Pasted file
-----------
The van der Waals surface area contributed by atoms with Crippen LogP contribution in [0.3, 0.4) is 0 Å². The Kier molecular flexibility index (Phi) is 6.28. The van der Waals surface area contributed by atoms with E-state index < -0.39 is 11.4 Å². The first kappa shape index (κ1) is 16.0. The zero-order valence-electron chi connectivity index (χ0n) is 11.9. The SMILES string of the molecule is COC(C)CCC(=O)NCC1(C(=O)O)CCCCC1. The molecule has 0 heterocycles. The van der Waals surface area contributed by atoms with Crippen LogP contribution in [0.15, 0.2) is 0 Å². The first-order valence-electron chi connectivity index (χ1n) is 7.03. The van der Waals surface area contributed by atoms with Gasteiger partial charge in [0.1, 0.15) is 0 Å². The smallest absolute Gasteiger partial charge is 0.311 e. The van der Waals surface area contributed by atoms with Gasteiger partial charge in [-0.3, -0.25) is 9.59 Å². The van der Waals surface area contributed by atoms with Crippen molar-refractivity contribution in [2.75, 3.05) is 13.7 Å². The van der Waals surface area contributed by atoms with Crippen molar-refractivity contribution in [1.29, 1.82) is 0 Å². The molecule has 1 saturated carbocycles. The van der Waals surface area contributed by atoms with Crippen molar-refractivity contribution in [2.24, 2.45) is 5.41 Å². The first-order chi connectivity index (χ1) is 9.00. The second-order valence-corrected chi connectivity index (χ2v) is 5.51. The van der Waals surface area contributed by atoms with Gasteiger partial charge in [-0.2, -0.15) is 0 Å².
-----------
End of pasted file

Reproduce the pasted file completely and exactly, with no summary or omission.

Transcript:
The van der Waals surface area contributed by atoms with Crippen LogP contribution in [0.3, 0.4) is 0 Å². The Kier molecular flexibility index (Phi) is 6.28. The van der Waals surface area contributed by atoms with E-state index < -0.39 is 11.4 Å². The first kappa shape index (κ1) is 16.0. The zero-order valence-electron chi connectivity index (χ0n) is 11.9. The SMILES string of the molecule is COC(C)CCC(=O)NCC1(C(=O)O)CCCCC1. The molecule has 0 heterocycles. The van der Waals surface area contributed by atoms with Crippen LogP contribution in [0.15, 0.2) is 0 Å². The first-order valence-electron chi connectivity index (χ1n) is 7.03. The van der Waals surface area contributed by atoms with Gasteiger partial charge in [0.1, 0.15) is 0 Å². The smallest absolute Gasteiger partial charge is 0.311 e. The van der Waals surface area contributed by atoms with Gasteiger partial charge in [-0.3, -0.25) is 9.59 Å². The van der Waals surface area contributed by atoms with Crippen molar-refractivity contribution in [2.75, 3.05) is 13.7 Å². The van der Waals surface area contributed by atoms with Crippen molar-refractivity contribution in [1.29, 1.82) is 0 Å². The molecule has 1 saturated carbocycles. The van der Waals surface area contributed by atoms with Crippen molar-refractivity contribution in [2.24, 2.45) is 5.41 Å². The first-order chi connectivity index (χ1) is 9.00. The second-order valence-corrected chi connectivity index (χ2v) is 5.51. The van der Waals surface area contributed by atoms with Gasteiger partial charge in [-0.2, -0.15) is 0 Å².